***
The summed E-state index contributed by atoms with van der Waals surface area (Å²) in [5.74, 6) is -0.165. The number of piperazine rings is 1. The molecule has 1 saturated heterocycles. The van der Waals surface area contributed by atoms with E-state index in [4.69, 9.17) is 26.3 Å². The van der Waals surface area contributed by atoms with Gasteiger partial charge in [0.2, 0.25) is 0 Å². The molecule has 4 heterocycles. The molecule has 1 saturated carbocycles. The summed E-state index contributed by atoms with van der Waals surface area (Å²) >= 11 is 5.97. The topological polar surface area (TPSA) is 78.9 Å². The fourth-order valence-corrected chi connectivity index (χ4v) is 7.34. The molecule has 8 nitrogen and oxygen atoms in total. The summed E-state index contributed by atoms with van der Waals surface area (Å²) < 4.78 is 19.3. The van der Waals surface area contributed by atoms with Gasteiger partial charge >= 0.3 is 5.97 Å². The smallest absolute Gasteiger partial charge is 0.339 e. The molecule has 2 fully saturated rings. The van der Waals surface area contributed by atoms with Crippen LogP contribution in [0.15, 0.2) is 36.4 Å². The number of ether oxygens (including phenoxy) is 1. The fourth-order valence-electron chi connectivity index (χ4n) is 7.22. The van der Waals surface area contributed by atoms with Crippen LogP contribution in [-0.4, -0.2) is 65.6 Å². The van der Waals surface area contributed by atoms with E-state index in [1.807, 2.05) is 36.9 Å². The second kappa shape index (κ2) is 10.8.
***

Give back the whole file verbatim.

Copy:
The summed E-state index contributed by atoms with van der Waals surface area (Å²) in [5.74, 6) is -0.165. The number of piperazine rings is 1. The molecule has 1 saturated heterocycles. The van der Waals surface area contributed by atoms with E-state index in [4.69, 9.17) is 26.3 Å². The van der Waals surface area contributed by atoms with Gasteiger partial charge in [0.2, 0.25) is 0 Å². The molecule has 4 heterocycles. The molecule has 1 saturated carbocycles. The summed E-state index contributed by atoms with van der Waals surface area (Å²) >= 11 is 5.97. The topological polar surface area (TPSA) is 78.9 Å². The fourth-order valence-corrected chi connectivity index (χ4v) is 7.34. The molecule has 8 nitrogen and oxygen atoms in total. The summed E-state index contributed by atoms with van der Waals surface area (Å²) < 4.78 is 19.3. The van der Waals surface area contributed by atoms with Gasteiger partial charge >= 0.3 is 5.97 Å². The smallest absolute Gasteiger partial charge is 0.339 e. The molecule has 2 fully saturated rings. The van der Waals surface area contributed by atoms with Crippen LogP contribution in [0.15, 0.2) is 36.4 Å². The number of ether oxygens (including phenoxy) is 1. The fourth-order valence-electron chi connectivity index (χ4n) is 7.22. The van der Waals surface area contributed by atoms with Crippen LogP contribution in [-0.4, -0.2) is 65.6 Å². The van der Waals surface area contributed by atoms with E-state index in [1.807, 2.05) is 36.9 Å². The second kappa shape index (κ2) is 10.8.